May 24, 2018 — Syncope with bifascicular block may be caused by intermittent complete heart block, but competing diagnoses may coexist. A new study tested whether a strategy of empiric permanent pacing (PM) reduces major adverse events more effectively than acting on the results of an implantable cardiac monitor (ICM). Results of the study were presented at Heart Rhythm 2018, the 39th annual scientific sessions of the Heart Rhythm Society (HRS), May 9-12 in Boston.
In a multinational, randomized, pragmatic trial, 56 subjects under 50 years old with bifascicular block, preserved left ventricular function, and less than or equal to one syncope in the preceding year, received PM and 59 received an ICM. The primary outcome measure was a composite of Major Adverse Study-Related Events (MASRE), comprised of death, syncope, symptomatic bradycardia, asymptomatic actionable bradycardia and device complications.
The PM and ICM groups were similar in age, sex, lifetime syncopes, syncope in prior year, duration of symptoms, no prodrome and baseline systolic BP. Forty patients had left bundle branch block and 75 had right bundle branch block and a left hemiblock. Patients were followed for a median 30 months, and 21 exited the study — eight patients died, six withdrew consent after 2 years, four withdrew due to cancer and three due to dementia.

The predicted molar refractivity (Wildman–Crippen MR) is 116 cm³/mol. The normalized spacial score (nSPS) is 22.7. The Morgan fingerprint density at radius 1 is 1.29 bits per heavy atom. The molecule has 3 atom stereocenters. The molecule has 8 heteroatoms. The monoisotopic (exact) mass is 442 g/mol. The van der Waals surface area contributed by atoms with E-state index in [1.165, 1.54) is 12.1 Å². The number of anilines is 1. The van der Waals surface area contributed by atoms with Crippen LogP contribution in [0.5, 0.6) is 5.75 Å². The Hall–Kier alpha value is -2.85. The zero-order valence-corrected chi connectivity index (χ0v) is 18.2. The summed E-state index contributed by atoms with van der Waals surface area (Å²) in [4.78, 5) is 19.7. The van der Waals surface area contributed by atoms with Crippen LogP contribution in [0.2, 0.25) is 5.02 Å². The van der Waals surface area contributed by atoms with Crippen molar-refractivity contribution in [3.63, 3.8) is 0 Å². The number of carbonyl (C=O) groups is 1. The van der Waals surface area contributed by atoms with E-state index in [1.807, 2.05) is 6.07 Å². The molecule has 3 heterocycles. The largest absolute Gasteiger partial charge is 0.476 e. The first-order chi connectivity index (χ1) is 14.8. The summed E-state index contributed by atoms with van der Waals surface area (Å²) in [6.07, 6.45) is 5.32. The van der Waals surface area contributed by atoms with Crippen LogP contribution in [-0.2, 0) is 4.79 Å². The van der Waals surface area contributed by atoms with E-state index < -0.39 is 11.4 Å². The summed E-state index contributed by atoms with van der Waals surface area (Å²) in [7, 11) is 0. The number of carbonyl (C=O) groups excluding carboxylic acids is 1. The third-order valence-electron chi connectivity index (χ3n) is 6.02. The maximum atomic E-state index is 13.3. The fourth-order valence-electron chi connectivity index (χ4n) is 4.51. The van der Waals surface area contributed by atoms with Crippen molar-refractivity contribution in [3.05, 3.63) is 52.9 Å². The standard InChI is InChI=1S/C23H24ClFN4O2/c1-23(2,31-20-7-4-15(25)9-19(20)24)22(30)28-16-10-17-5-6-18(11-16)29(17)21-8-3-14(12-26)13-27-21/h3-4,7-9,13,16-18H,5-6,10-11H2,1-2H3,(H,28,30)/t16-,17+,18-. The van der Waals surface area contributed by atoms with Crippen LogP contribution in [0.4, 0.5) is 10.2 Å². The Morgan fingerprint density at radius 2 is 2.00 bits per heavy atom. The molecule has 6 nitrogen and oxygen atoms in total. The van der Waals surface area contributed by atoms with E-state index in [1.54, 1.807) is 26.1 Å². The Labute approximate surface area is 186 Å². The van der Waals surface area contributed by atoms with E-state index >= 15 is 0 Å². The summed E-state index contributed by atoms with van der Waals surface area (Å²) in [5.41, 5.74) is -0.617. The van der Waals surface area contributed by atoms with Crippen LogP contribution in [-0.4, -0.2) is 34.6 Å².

PM effectively prevented the primary outcome with end study MASRE-free survivals in PM (63 percent) and ICM (22 percent) group (p<0.001). The proportions of patients with syncope were similar in PM and ICM groups (27 vs 31 percent, p=0.50, Wilcoxon). Fully 35 out of 59 ICM patients (59 percent) crossed over to PM. There were five pacemaker complications requiring reintervention.
The researchers concluded that permanent pacing compared to ICM is a preferred strategy in elderly patients with few but recent syncopal spells and bifascicular block. This is driven by the high proportion of mildly symptomatic bradycardias detected on ICMs leading to pacemaker insertion.
For more information: www.hrssessions.org